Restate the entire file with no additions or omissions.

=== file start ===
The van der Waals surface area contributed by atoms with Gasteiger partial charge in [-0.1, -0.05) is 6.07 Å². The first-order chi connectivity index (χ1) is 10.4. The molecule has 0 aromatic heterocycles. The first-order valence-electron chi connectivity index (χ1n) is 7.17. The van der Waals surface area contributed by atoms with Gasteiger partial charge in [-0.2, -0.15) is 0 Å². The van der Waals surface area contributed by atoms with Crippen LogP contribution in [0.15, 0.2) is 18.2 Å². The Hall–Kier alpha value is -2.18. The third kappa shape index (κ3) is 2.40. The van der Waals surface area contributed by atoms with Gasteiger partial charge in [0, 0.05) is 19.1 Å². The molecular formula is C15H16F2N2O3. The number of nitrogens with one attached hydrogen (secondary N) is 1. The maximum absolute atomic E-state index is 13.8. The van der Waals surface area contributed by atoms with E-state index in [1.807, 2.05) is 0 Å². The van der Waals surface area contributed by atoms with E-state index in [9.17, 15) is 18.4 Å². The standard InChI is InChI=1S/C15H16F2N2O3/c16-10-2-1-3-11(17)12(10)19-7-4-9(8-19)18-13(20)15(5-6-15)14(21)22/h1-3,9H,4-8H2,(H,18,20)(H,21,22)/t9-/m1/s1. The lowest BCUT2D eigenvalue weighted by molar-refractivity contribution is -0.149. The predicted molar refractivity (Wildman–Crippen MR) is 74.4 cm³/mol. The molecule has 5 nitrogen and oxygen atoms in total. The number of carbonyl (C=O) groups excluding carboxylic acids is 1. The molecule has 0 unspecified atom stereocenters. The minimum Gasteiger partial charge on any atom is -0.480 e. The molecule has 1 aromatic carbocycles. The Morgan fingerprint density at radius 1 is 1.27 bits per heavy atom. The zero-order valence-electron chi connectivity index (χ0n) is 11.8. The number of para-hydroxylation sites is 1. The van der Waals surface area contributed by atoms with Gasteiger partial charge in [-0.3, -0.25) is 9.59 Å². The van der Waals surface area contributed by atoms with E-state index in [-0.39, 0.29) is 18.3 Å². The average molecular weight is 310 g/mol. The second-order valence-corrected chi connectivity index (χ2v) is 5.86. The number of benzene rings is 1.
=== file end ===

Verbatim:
The van der Waals surface area contributed by atoms with Gasteiger partial charge in [-0.1, -0.05) is 6.07 Å². The first-order chi connectivity index (χ1) is 10.4. The molecule has 0 aromatic heterocycles. The first-order valence-electron chi connectivity index (χ1n) is 7.17. The van der Waals surface area contributed by atoms with Gasteiger partial charge in [-0.2, -0.15) is 0 Å². The van der Waals surface area contributed by atoms with Crippen LogP contribution in [0.15, 0.2) is 18.2 Å². The Hall–Kier alpha value is -2.18. The third kappa shape index (κ3) is 2.40. The van der Waals surface area contributed by atoms with Gasteiger partial charge in [0, 0.05) is 19.1 Å². The molecular formula is C15H16F2N2O3. The number of nitrogens with one attached hydrogen (secondary N) is 1. The maximum absolute atomic E-state index is 13.8. The van der Waals surface area contributed by atoms with E-state index in [1.807, 2.05) is 0 Å². The van der Waals surface area contributed by atoms with E-state index in [9.17, 15) is 18.4 Å². The standard InChI is InChI=1S/C15H16F2N2O3/c16-10-2-1-3-11(17)12(10)19-7-4-9(8-19)18-13(20)15(5-6-15)14(21)22/h1-3,9H,4-8H2,(H,18,20)(H,21,22)/t9-/m1/s1. The lowest BCUT2D eigenvalue weighted by molar-refractivity contribution is -0.149. The predicted molar refractivity (Wildman–Crippen MR) is 74.4 cm³/mol. The molecule has 5 nitrogen and oxygen atoms in total. The number of carbonyl (C=O) groups excluding carboxylic acids is 1. The molecule has 0 unspecified atom stereocenters. The minimum Gasteiger partial charge on any atom is -0.480 e. The molecule has 1 aromatic carbocycles. The Morgan fingerprint density at radius 1 is 1.27 bits per heavy atom. The zero-order valence-electron chi connectivity index (χ0n) is 11.8. The number of para-hydroxylation sites is 1. The van der Waals surface area contributed by atoms with Gasteiger partial charge in [-0.3, -0.25) is 9.59 Å². The van der Waals surface area contributed by atoms with E-state index in [-0.39, 0.29) is 18.3 Å². The average molecular weight is 310 g/mol. The second-order valence-corrected chi connectivity index (χ2v) is 5.86. The number of benzene rings is 1.